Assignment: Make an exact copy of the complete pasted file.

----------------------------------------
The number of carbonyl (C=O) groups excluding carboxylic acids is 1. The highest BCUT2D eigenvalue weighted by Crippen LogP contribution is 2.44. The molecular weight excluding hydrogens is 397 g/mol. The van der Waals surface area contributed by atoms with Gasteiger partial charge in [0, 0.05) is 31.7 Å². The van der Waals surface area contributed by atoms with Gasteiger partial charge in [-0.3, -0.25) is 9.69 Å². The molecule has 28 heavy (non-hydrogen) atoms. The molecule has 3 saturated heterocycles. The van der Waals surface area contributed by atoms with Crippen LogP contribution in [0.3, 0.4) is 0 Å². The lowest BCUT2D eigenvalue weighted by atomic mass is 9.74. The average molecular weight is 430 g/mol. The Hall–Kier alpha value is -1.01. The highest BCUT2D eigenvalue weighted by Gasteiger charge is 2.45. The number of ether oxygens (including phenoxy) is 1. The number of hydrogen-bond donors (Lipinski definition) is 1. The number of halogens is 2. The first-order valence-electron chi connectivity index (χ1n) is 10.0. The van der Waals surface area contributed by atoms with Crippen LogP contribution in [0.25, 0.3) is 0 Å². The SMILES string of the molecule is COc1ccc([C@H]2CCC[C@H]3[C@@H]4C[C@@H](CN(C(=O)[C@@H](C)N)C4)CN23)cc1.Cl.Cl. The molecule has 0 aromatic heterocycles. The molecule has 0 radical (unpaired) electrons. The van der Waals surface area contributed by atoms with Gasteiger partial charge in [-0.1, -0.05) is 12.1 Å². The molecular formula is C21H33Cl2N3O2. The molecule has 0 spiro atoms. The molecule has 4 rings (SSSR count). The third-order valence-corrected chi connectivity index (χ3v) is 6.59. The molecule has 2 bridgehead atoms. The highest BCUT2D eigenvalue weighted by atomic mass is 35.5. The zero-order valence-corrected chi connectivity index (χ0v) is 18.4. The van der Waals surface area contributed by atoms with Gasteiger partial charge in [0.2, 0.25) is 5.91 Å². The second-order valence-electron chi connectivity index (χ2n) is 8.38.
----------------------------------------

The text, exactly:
The number of carbonyl (C=O) groups excluding carboxylic acids is 1. The highest BCUT2D eigenvalue weighted by Crippen LogP contribution is 2.44. The molecular weight excluding hydrogens is 397 g/mol. The van der Waals surface area contributed by atoms with Gasteiger partial charge in [0, 0.05) is 31.7 Å². The van der Waals surface area contributed by atoms with Gasteiger partial charge in [-0.3, -0.25) is 9.69 Å². The molecule has 28 heavy (non-hydrogen) atoms. The molecule has 3 saturated heterocycles. The van der Waals surface area contributed by atoms with Crippen LogP contribution in [0.3, 0.4) is 0 Å². The lowest BCUT2D eigenvalue weighted by atomic mass is 9.74. The average molecular weight is 430 g/mol. The Hall–Kier alpha value is -1.01. The highest BCUT2D eigenvalue weighted by Gasteiger charge is 2.45. The number of ether oxygens (including phenoxy) is 1. The number of hydrogen-bond donors (Lipinski definition) is 1. The number of halogens is 2. The first-order valence-electron chi connectivity index (χ1n) is 10.0. The van der Waals surface area contributed by atoms with Crippen LogP contribution in [0.25, 0.3) is 0 Å². The SMILES string of the molecule is COc1ccc([C@H]2CCC[C@H]3[C@@H]4C[C@@H](CN(C(=O)[C@@H](C)N)C4)CN23)cc1.Cl.Cl. The molecule has 0 aromatic heterocycles. The molecule has 0 radical (unpaired) electrons. The van der Waals surface area contributed by atoms with Gasteiger partial charge in [-0.1, -0.05) is 12.1 Å². The molecular formula is C21H33Cl2N3O2. The molecule has 0 spiro atoms. The molecule has 4 rings (SSSR count). The third-order valence-corrected chi connectivity index (χ3v) is 6.59. The molecule has 2 bridgehead atoms. The highest BCUT2D eigenvalue weighted by atomic mass is 35.5. The zero-order valence-corrected chi connectivity index (χ0v) is 18.4. The van der Waals surface area contributed by atoms with Gasteiger partial charge in [0.2, 0.25) is 5.91 Å². The second-order valence-electron chi connectivity index (χ2n) is 8.38.